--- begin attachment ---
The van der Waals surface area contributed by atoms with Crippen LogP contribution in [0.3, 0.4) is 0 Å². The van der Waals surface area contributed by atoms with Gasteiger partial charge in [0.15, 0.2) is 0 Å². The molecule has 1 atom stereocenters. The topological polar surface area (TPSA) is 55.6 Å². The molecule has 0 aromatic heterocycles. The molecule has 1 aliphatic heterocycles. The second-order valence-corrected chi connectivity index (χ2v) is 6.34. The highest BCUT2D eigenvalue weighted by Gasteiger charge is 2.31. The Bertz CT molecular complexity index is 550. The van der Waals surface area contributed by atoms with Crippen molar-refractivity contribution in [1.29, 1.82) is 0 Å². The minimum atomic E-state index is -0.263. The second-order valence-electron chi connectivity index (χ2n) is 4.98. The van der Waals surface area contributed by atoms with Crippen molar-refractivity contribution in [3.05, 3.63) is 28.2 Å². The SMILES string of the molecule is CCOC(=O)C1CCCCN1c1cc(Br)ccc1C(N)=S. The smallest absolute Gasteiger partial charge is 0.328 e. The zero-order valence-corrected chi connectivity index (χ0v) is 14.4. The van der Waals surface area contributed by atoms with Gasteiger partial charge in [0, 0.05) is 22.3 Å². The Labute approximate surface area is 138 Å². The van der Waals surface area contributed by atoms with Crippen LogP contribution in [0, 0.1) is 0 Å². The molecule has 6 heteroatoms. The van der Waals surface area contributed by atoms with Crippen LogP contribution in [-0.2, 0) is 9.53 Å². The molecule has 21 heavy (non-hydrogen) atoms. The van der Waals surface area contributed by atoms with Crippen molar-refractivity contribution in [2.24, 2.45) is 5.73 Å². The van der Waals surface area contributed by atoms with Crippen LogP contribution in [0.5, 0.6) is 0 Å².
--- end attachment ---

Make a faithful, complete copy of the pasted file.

The van der Waals surface area contributed by atoms with Crippen LogP contribution in [0.3, 0.4) is 0 Å². The van der Waals surface area contributed by atoms with Gasteiger partial charge in [0.15, 0.2) is 0 Å². The molecule has 1 atom stereocenters. The topological polar surface area (TPSA) is 55.6 Å². The molecule has 0 aromatic heterocycles. The molecule has 1 aliphatic heterocycles. The second-order valence-corrected chi connectivity index (χ2v) is 6.34. The highest BCUT2D eigenvalue weighted by Gasteiger charge is 2.31. The Bertz CT molecular complexity index is 550. The van der Waals surface area contributed by atoms with Crippen molar-refractivity contribution in [1.29, 1.82) is 0 Å². The minimum atomic E-state index is -0.263. The second-order valence-electron chi connectivity index (χ2n) is 4.98. The van der Waals surface area contributed by atoms with Crippen molar-refractivity contribution in [3.05, 3.63) is 28.2 Å². The SMILES string of the molecule is CCOC(=O)C1CCCCN1c1cc(Br)ccc1C(N)=S. The smallest absolute Gasteiger partial charge is 0.328 e. The zero-order valence-corrected chi connectivity index (χ0v) is 14.4. The van der Waals surface area contributed by atoms with Gasteiger partial charge in [0, 0.05) is 22.3 Å². The Labute approximate surface area is 138 Å². The van der Waals surface area contributed by atoms with Crippen LogP contribution in [0, 0.1) is 0 Å². The molecule has 6 heteroatoms. The van der Waals surface area contributed by atoms with Crippen LogP contribution in [-0.2, 0) is 9.53 Å². The molecule has 21 heavy (non-hydrogen) atoms. The van der Waals surface area contributed by atoms with Crippen molar-refractivity contribution in [2.24, 2.45) is 5.73 Å². The van der Waals surface area contributed by atoms with Crippen LogP contribution in [0.5, 0.6) is 0 Å².